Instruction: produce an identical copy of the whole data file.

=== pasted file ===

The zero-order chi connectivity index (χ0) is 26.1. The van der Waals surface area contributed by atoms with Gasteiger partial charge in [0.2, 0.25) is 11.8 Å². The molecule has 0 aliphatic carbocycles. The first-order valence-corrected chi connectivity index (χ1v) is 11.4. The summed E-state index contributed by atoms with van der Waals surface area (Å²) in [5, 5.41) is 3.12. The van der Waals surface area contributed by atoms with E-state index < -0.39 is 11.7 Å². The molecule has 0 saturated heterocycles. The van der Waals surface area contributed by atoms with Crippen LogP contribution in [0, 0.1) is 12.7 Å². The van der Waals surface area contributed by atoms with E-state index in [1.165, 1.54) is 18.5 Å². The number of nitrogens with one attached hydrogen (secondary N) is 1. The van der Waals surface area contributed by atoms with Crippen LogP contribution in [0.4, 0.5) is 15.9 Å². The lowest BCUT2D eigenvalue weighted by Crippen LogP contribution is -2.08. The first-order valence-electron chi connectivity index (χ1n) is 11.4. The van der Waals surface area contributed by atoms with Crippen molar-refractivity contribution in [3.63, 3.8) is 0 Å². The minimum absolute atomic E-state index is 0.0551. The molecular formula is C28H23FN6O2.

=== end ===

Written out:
The zero-order chi connectivity index (χ0) is 26.1. The van der Waals surface area contributed by atoms with Gasteiger partial charge in [0.2, 0.25) is 11.8 Å². The molecule has 0 aliphatic carbocycles. The first-order valence-corrected chi connectivity index (χ1v) is 11.4. The summed E-state index contributed by atoms with van der Waals surface area (Å²) in [5, 5.41) is 3.12. The van der Waals surface area contributed by atoms with E-state index < -0.39 is 11.7 Å². The molecule has 0 saturated heterocycles. The van der Waals surface area contributed by atoms with Crippen LogP contribution in [0, 0.1) is 12.7 Å². The van der Waals surface area contributed by atoms with E-state index in [1.165, 1.54) is 18.5 Å². The number of nitrogens with one attached hydrogen (secondary N) is 1. The van der Waals surface area contributed by atoms with Crippen LogP contribution in [0.4, 0.5) is 15.9 Å². The lowest BCUT2D eigenvalue weighted by Crippen LogP contribution is -2.08. The first-order valence-electron chi connectivity index (χ1n) is 11.4. The van der Waals surface area contributed by atoms with Crippen molar-refractivity contribution in [3.63, 3.8) is 0 Å². The minimum absolute atomic E-state index is 0.0551. The molecular formula is C28H23FN6O2.